On Thursday, the Northampton School Board met for its regular work session. On the agenda was a brief on teacher retention as well as recommendations from the Teacher Retention Committee (TRC). The following recommendations for the 2017 school year, which were the result of data collected and analyzed by the TRC, was presented to the board:
-Review survey results w/administrative staff
-Present/Review 2016 action plan process and outcomes to SB.
-Revise plan as needed; incorporate principles of Continuous Improvement
-Present action plan to SB
-Progress monitor effectiveness of plan. Present progress to Board
-Report survey findings to School Board
-Report to AdvancED
Board Member Nancy Proto, who also serves as chair for the TRC, presented a brief on a conference she attended in Wythe County that specifically dealt with teacher retention. The data presented at the conference confirmed much of the data the TRC had collected over the two survey periods they had conducted.
After Proto concluded the brief, she then made a motion that the board accept the TRC recommendations. The motion did not receive a second, and so fell to the floor, and did not come before the board for a vote.
With the motion on the floor, and the TRC recommendations rejected, Proto next made the motion to dissolve the Teacher Retention Committee. The motion to dissolve the committee was seconded, and passed unanimously. The teachers that attended the meeting took this opportunity to exit.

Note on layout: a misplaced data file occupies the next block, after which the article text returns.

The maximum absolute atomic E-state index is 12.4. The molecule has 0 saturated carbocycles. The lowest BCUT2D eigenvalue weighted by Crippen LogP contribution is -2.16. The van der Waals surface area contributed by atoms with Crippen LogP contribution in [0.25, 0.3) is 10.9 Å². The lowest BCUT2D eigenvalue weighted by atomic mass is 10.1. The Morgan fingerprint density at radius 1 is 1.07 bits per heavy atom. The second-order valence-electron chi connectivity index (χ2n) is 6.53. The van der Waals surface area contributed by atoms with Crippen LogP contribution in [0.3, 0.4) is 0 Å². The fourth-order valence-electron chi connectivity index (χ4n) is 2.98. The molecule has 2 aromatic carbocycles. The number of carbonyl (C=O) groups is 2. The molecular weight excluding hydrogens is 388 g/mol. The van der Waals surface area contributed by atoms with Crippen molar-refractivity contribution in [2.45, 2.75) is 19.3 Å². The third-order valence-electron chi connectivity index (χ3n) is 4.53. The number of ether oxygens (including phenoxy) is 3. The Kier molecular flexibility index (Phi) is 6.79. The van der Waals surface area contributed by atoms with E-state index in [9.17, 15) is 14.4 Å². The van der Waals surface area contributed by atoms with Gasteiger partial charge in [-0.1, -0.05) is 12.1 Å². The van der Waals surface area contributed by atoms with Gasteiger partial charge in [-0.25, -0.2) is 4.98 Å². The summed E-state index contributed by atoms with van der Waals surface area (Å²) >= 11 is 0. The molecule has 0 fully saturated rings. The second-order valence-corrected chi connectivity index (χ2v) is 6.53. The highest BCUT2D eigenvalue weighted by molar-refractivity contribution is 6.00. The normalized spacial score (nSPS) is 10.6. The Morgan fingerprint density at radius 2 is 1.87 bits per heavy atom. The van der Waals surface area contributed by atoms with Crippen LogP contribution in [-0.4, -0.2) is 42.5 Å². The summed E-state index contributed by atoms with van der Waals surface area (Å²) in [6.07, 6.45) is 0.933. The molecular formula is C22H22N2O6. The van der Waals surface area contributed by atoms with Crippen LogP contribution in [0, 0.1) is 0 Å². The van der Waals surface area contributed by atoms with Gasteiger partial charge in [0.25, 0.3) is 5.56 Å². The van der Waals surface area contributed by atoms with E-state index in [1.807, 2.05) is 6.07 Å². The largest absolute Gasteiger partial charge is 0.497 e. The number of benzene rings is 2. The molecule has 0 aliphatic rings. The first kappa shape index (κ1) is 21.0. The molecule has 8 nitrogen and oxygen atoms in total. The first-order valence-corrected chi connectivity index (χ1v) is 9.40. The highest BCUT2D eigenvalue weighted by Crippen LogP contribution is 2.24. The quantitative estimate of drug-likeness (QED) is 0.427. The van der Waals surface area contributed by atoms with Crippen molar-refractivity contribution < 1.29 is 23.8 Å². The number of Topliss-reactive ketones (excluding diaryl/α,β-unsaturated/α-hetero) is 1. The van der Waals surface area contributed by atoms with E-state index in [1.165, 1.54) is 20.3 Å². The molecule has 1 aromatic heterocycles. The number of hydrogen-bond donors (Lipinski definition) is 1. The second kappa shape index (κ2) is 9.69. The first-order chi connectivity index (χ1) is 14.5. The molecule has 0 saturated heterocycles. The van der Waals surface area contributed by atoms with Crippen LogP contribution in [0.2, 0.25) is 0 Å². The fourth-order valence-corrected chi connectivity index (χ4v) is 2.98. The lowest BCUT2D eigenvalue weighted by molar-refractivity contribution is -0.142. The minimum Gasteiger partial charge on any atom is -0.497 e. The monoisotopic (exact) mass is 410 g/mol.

The issue of teacher retention is a national problem, but for rural communities like Northampton, it has become a crisis.
The TRC was formed almost two years ago to address teacher retention and all the problems that it creates for staff, administration, and more importantly, the students. This year, the county lost almost 25% of its teachers. The county routinely loses 18 to 25% on an annual basis, which is nearly twice the national average.
The move to reject the work, and essentially dissolve the TRC appears self-defeating. In conversations with members of the Teacher Retention Committee, the Mirror was told that there was some negativity surrounding teachers that were part of the committee. However, given that these teachers were passionate enough, and cared enough to volunteer the little bit of free time left after the classroom, lessons planning and working a second job, it would seem the effort put into the data collection and analysis would have been taken more seriously.
Whether this rejection lowers teachers’ morale even more, widens the trust gap with administration, and exasperates teacher retention is something that should be monitored as the school year unfolds.